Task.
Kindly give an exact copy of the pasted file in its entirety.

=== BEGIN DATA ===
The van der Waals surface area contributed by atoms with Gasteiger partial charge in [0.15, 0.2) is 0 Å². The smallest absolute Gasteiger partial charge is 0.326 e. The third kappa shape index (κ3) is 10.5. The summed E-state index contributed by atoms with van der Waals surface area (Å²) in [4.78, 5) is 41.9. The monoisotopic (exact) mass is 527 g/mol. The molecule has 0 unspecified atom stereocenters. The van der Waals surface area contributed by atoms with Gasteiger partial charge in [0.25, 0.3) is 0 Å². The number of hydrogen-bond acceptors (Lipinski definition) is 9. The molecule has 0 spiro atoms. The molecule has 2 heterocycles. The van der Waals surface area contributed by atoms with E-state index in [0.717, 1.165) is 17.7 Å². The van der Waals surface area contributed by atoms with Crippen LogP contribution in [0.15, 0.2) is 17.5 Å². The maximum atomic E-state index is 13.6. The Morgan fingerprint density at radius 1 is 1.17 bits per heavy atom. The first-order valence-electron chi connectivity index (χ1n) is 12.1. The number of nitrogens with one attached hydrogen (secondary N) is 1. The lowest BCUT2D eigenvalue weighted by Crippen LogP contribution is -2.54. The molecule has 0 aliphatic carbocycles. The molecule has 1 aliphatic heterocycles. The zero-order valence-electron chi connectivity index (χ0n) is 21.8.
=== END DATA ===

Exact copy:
The van der Waals surface area contributed by atoms with Gasteiger partial charge in [0.15, 0.2) is 0 Å². The smallest absolute Gasteiger partial charge is 0.326 e. The third kappa shape index (κ3) is 10.5. The summed E-state index contributed by atoms with van der Waals surface area (Å²) in [4.78, 5) is 41.9. The monoisotopic (exact) mass is 527 g/mol. The molecule has 0 unspecified atom stereocenters. The van der Waals surface area contributed by atoms with Gasteiger partial charge in [0.25, 0.3) is 0 Å². The number of hydrogen-bond acceptors (Lipinski definition) is 9. The molecule has 0 spiro atoms. The molecule has 2 heterocycles. The van der Waals surface area contributed by atoms with E-state index in [0.717, 1.165) is 17.7 Å². The van der Waals surface area contributed by atoms with Crippen LogP contribution in [0.15, 0.2) is 17.5 Å². The maximum atomic E-state index is 13.6. The Morgan fingerprint density at radius 1 is 1.17 bits per heavy atom. The first-order valence-electron chi connectivity index (χ1n) is 12.1. The number of nitrogens with one attached hydrogen (secondary N) is 1. The lowest BCUT2D eigenvalue weighted by Crippen LogP contribution is -2.54. The molecule has 0 aliphatic carbocycles. The molecule has 1 aliphatic heterocycles. The zero-order valence-electron chi connectivity index (χ0n) is 21.8.